HE!

“Yet he hath made with me an everlasting covenant.”
– 2Sa_23:5

This covenant is divine in its origin. “HE hath made with me an everlasting covenant.” Oh that great word HE! Stop, my soul. God, the everlasting Father, has positively made a covenant with thee; yes, that God who spake the world into existence by a word; he, stooping from his majesty, takes hold of thy hand and makes a covenant with thee. Is it not a deed, the stupendous condescension of which might ravish our hearts for ever if we could really understand it? “HE hath made with me a covenant.” A king has not made a covenant with me-that were somewhat; but the Prince of the kings of the earth, Shaddai, the Lord All-sufficient, the Jehovah of ages, the everlasting Elohim, “He hath made with me an everlasting covenant.” But notice, it is particular in its application. “Yet hath he made with ME an everlasting covenant.” Here lies the sweetness of it to each believer. It is nought for me that he made peace for the world; I want to know whether he made peace for me! It is little that he hath made a covenant, I want to know whether he has made a covenant with me. Blessed is the assurance that he hath made a covenant with me! If God the Holy Ghost gives me assurance of this, then his salvation is mine, his heart is mine, he himself is mine-he is my God.
This covenant is everlasting in its duration. An everlasting covenant means a covenant which had no beginning, and which shall never, never end. How sweet amidst all the uncertainties of life, to know that “the foundation of the Lord standeth sure,” and to have God’s own promise, “My covenant will I not break, nor alter the thing that is gone out of my lips.” Like dying David, I will sing of this, even though my house be not so with God as my heart desireth.   C.H. Spurgeon

 

I am the Lord thy God.”

It is a wonderful thing to say “I have given myself to God.” It is even more wonderful to say that God has given Himself to me! He is my God! He says “I am the Lord thy God.” Let’s read from a great Puritan as he describes this wonderful Gift.

Bro Hal

Herein is the propriety, and indeed here is the mercy, that God speaks thus to every faithful soul, “I am thy God.” By this appropriation God gives us a right in him, yea, a possession of him. 1. A right in him: as the woman may say of him to whom she is married, this man is my husband, so may every faithful soul say of the Lord, he is my God. 2. A possession of him: God doth not only show himself unto us, but he doth communicate himself unto us in his holiness, mercy, truth, grace, and goodness; hence it is said, “We have fellowship with the Father, and with his Son Jesus Christ.” Herein God gives himself to be wholly ours, consider God essentially or personally. Consider Jehovah Elohim, all is ours. God, in his essence and glorious attributes, communicates himself to us for good; and God, personally considered, as Father, Son, and Holy Ghost, they all enter into covenant with us.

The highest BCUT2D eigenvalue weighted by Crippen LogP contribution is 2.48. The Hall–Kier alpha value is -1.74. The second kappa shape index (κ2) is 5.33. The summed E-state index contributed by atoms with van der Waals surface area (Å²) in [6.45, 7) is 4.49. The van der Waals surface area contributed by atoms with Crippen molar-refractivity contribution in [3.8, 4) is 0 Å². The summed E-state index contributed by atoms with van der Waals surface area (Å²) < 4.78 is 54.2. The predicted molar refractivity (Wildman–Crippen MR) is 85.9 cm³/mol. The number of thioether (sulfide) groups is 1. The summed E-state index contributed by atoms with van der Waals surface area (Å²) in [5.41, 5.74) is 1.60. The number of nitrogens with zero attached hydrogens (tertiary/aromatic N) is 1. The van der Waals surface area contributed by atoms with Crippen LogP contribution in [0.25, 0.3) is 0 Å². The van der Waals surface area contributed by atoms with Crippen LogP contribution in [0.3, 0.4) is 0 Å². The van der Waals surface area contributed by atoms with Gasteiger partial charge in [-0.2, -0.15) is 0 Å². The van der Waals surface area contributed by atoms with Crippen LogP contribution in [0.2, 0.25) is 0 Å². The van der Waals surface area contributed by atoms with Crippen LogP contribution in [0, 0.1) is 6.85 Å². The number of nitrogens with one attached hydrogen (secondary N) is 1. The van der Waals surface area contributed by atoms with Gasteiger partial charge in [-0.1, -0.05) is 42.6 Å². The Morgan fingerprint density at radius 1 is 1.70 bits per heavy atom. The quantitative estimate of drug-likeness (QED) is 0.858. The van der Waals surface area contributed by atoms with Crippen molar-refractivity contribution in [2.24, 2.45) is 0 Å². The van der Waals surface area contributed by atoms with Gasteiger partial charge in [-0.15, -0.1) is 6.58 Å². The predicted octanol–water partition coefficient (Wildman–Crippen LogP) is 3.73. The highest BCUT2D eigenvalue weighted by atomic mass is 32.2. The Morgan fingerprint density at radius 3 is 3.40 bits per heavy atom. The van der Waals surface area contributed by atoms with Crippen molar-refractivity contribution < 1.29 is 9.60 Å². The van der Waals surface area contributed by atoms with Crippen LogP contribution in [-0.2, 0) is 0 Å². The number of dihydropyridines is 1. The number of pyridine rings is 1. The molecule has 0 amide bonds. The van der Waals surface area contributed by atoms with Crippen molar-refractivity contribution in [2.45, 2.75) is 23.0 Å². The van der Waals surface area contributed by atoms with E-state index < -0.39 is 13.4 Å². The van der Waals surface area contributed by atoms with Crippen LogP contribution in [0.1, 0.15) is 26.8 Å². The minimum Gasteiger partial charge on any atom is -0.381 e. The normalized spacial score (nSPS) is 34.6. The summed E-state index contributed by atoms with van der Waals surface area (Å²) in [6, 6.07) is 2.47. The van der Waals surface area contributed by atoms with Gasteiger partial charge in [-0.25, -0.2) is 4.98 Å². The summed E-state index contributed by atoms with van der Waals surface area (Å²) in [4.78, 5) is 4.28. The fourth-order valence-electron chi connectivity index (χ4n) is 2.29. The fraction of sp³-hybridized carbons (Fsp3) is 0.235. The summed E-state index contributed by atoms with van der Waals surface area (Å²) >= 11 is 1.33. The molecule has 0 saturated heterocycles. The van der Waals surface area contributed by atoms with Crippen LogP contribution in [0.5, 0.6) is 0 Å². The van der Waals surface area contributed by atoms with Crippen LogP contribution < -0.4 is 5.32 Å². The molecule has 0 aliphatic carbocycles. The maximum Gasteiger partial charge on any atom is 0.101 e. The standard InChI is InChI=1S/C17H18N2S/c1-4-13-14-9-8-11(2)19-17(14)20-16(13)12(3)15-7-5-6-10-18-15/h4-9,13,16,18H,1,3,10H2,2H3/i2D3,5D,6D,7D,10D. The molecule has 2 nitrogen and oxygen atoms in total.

[1.] The Father enters into covenant with us. He promiseth to be a Father to us: hence saith the Lord, “Israel is my Son, my first-born.”

[2.] The Son is in covenant with us, and speaks to us in this language; “Thou art mine; I have redeemed thee, I have called thee by thy name, and therefore thou art mine.” This is Christ’s covenant with us; he brings us back to his Father, from whose presence we were banished, and sets us before his face for ever. He promiseth to restore us to the adoption of sons; and not only to the title, but to the inheritance of sons, that we might be where he is.

[3.] The Holy Ghost makes a covenant with us. “By one offering he hath perfected for ever them that are sanctified; whereof the Holy Ghost also is a witness.” “This is the covenant that I will make with them; I will put my law into their hearts, and in their minds will I write them.” I know the Father is implied in this, yet here is the proper work of the Holy Ghost. What the Father hath purposed, and the Son hath purchased for us, that the Holy Ghost effects in us. He applies the blood of Christ for the remission of sins; he writes the law in our hearts; he comforts us in our sadness; he supports us in our faintings and guides us in our wanderings. Now in that he effects these things for us, and in our behalf, he is said to make a covenant with us. Thus Elohim, God personally considered, Father, Son, and Holy Ghost, are in covenant with us. Isaac Ambrose 1653 AD.